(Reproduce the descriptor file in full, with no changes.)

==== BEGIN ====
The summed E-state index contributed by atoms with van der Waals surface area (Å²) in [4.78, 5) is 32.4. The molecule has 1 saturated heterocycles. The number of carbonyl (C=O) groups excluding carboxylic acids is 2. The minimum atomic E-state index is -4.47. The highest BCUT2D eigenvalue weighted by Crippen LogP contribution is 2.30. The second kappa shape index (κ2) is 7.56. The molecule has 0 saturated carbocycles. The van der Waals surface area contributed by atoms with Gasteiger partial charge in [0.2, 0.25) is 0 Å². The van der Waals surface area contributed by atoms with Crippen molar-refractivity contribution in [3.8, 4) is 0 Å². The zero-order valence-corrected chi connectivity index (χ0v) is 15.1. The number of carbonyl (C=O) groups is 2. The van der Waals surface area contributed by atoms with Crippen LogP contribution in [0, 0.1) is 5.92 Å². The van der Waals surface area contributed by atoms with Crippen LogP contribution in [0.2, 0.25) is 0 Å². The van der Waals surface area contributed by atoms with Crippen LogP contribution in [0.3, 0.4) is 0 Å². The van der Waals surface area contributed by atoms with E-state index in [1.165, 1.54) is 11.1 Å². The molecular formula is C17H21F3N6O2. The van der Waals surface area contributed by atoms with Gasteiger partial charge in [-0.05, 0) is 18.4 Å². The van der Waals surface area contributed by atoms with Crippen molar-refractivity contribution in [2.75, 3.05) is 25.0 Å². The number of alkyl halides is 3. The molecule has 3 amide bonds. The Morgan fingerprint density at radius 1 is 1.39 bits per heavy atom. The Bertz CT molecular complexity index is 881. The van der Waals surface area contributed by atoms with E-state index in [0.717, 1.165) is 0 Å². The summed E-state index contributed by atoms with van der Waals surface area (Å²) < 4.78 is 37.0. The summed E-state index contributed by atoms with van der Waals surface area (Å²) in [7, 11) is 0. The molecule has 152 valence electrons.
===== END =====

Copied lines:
The summed E-state index contributed by atoms with van der Waals surface area (Å²) in [4.78, 5) is 32.4. The molecule has 1 saturated heterocycles. The number of carbonyl (C=O) groups excluding carboxylic acids is 2. The minimum atomic E-state index is -4.47. The highest BCUT2D eigenvalue weighted by Crippen LogP contribution is 2.30. The second kappa shape index (κ2) is 7.56. The molecule has 0 saturated carbocycles. The van der Waals surface area contributed by atoms with Gasteiger partial charge in [0.2, 0.25) is 0 Å². The van der Waals surface area contributed by atoms with Crippen molar-refractivity contribution in [3.8, 4) is 0 Å². The zero-order valence-corrected chi connectivity index (χ0v) is 15.1. The number of carbonyl (C=O) groups is 2. The van der Waals surface area contributed by atoms with Crippen LogP contribution in [0, 0.1) is 5.92 Å². The van der Waals surface area contributed by atoms with Crippen LogP contribution in [0.2, 0.25) is 0 Å². The van der Waals surface area contributed by atoms with Crippen LogP contribution in [0.3, 0.4) is 0 Å². The van der Waals surface area contributed by atoms with E-state index in [1.165, 1.54) is 11.1 Å². The molecular formula is C17H21F3N6O2. The van der Waals surface area contributed by atoms with Gasteiger partial charge in [-0.05, 0) is 18.4 Å². The van der Waals surface area contributed by atoms with Crippen molar-refractivity contribution in [2.75, 3.05) is 25.0 Å². The number of alkyl halides is 3. The molecule has 3 amide bonds. The Morgan fingerprint density at radius 1 is 1.39 bits per heavy atom. The Bertz CT molecular complexity index is 881. The van der Waals surface area contributed by atoms with E-state index in [0.717, 1.165) is 0 Å². The summed E-state index contributed by atoms with van der Waals surface area (Å²) < 4.78 is 37.0. The summed E-state index contributed by atoms with van der Waals surface area (Å²) in [7, 11) is 0. The molecule has 152 valence electrons.